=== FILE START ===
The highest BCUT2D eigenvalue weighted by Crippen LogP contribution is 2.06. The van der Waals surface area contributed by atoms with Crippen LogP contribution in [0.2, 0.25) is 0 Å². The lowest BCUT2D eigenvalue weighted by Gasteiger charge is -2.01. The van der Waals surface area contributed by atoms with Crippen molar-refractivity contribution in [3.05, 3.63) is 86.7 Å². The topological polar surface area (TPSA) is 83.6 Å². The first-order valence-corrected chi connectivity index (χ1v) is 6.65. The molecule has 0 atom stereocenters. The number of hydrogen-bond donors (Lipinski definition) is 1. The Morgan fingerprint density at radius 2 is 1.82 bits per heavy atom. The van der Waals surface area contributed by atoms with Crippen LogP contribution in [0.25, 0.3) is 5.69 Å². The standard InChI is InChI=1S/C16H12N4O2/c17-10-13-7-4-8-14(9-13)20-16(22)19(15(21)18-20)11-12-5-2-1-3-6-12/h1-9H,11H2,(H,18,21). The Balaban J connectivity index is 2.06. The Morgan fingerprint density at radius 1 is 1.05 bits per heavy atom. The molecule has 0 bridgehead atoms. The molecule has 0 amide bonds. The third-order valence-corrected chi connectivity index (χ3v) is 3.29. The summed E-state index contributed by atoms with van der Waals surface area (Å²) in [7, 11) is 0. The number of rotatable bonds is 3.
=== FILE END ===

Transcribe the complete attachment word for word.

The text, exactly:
The highest BCUT2D eigenvalue weighted by Crippen LogP contribution is 2.06. The van der Waals surface area contributed by atoms with Crippen LogP contribution in [0.2, 0.25) is 0 Å². The lowest BCUT2D eigenvalue weighted by Gasteiger charge is -2.01. The van der Waals surface area contributed by atoms with Crippen molar-refractivity contribution in [3.05, 3.63) is 86.7 Å². The topological polar surface area (TPSA) is 83.6 Å². The first-order valence-corrected chi connectivity index (χ1v) is 6.65. The molecule has 0 atom stereocenters. The number of hydrogen-bond donors (Lipinski definition) is 1. The Morgan fingerprint density at radius 2 is 1.82 bits per heavy atom. The van der Waals surface area contributed by atoms with Crippen LogP contribution in [0.25, 0.3) is 5.69 Å². The standard InChI is InChI=1S/C16H12N4O2/c17-10-13-7-4-8-14(9-13)20-16(22)19(15(21)18-20)11-12-5-2-1-3-6-12/h1-9H,11H2,(H,18,21). The Balaban J connectivity index is 2.06. The Morgan fingerprint density at radius 1 is 1.05 bits per heavy atom. The molecule has 0 bridgehead atoms. The molecule has 0 amide bonds. The third-order valence-corrected chi connectivity index (χ3v) is 3.29. The summed E-state index contributed by atoms with van der Waals surface area (Å²) in [7, 11) is 0. The number of rotatable bonds is 3.